13. Viruses are small. You can’t see viruses down a normal microscope—they need a special microscope called an electron microscope. These are highly specialized and take a long time to make the preparations to be able to see the virus. Normally viruses are detected by inference—measuring part of them using an assay that can amplify tiny amounts of material, for example PCR.

14. Viruses don’t really cause zombie apocalypses. Shouldn’t really need stating but thought it is worth putting in just in case.

15. Vaccines work. But they take time. The best vaccine in the world will still only prevent infections two weeks after it is given. Drugs are quicker, but still take some time. But the good news is an infection is not going to kill you (or turn you into a zombie) quickly, so they both have time to work.

16. Plague Inc. is an app that gives you a pretty good sense of how infections spread and some of the variables that alter the spread.

17. Station Eleven is one of the best books about pandemic viruses and the impact—not just the death, but the impact on infrastructure which has a greater impact.

18. Research the topic. I guess I was somewhat fortunate when writing Infectious, as I had 10 years of lectures to draw upon, but I still had to do deep dives to get more information. Wikipedia is as good as any place to start research about infections, then follow the rabbit warren of links from articles. Most of the articles are written by scientists or science literate enthusiasts. For a deeper dive you can look for original scientific articles—the website PubMed has pretty much every article ever written indexed.

Writing the Science Fiction and Fantasy Novel

In this six-week course, you'll discover the essential elements of fictional worlds, how to write a science fiction novel with intriguing characters and plot, and write up to 2,500 words for your science fiction or fantasy story.

Click to continue.

November PAD Chapbook Challenge

2021 November PAD Chapbook Challenge: Day 27

For the 2021 November PAD Chapbook Challenge, poets are tasked with writing a poem a day in the month of November before assembling a chapbook manuscript in the month of December. Today's prompt is to write a remix poem.

15 Promotional Ideas for Nonfiction Authors

15 Promotional Ideas for Nonfiction Authors

For the introverted writer, the process of promoting your book may seem to be a daunting, even frightening undertaking. Here, nonfiction author Rick Lauber lays out 15 promotional ideas for authors to get their books into as many hands as possible.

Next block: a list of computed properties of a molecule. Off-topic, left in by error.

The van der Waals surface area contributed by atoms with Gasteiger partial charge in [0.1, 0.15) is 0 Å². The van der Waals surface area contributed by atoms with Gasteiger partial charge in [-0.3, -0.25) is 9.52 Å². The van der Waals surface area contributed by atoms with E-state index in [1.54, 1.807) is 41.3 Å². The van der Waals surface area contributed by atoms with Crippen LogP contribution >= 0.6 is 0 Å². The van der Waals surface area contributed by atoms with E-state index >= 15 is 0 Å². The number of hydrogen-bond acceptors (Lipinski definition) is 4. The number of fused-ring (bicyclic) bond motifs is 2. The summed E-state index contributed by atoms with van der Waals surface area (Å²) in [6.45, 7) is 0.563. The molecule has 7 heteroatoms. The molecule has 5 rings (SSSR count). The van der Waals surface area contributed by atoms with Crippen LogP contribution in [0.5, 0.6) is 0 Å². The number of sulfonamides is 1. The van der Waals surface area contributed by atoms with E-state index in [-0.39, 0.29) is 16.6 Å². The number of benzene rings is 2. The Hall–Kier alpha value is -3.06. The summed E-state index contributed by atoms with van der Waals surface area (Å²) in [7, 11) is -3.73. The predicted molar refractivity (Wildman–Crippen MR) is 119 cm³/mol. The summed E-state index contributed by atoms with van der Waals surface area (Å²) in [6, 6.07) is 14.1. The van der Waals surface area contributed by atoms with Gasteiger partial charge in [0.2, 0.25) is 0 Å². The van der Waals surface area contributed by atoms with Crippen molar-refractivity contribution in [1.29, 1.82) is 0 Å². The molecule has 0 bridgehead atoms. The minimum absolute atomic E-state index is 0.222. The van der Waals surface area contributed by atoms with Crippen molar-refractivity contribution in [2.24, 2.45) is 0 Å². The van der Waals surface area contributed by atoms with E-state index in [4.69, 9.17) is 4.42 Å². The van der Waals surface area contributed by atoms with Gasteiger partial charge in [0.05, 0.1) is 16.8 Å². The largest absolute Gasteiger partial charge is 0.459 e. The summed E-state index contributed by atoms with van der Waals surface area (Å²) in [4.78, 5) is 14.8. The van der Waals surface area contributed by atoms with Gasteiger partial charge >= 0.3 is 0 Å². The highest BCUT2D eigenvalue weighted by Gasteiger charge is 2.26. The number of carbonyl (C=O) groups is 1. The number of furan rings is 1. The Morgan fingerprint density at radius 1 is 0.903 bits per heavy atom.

November PAD Chapbook Challenge

2021 November PAD Chapbook Challenge: Day 26

For the 2021 November PAD Chapbook Challenge, poets are tasked with writing a poem a day in the month of November before assembling a chapbook manuscript in the month of December. Today's prompt is to write a Well Blank poem.

Black Friday Savings 2021

Take Advantage of Our Black Friday Deals This Weekend

At Writer's Digest, there's no need to get up early or push and shove at stores to get your Black Friday deals. In fact, we give you the whole weekend to take advantage of them. Check them out here.

Plot Twist Story Prompts: Unexpected Break

Plot Twist Story Prompts: Unexpected Break

Every good story needs a nice (or not so nice) turn or two to keep it interesting. This week, your character receives an unexpected break or benefit.

The Joys and Challenges of Writing About Food

The Joys and Challenges of Writing About Food

Food takes on a main role in Annabel Abbs' novel, Miss Eliza's English Kitchen, where research incorporated all the senses. Here, she discusses the joys and challenges of writing about food.

November PAD Chapbook Challenge

2021 November PAD Chapbook Challenge: Day 25

For the 2021 November PAD Chapbook Challenge, poets are tasked with writing a poem a day in the month of November before assembling a chapbook manuscript in the month of December. Today's prompt is to write a thankful poem.

How To Turn an Idea Into a Chapter Book Series

How To Turn an Idea Into a Chapter Book Series

From finding the idea to writing the manuscript and sending it off to agents, author Christine Evans maps out how to turn an idea into a chapter book series.

8 Tips for Developing a Thrilling Espionage Premise

8 Tips for Developing a Thrilling Espionage Premise

Maintaining tension and high stakes requires careful attention in the writing process. Ambassador Philip Kaplan offers 8 tips for developing a thrilling espionage premise that helped him in writing his debut book, Night in Tehran.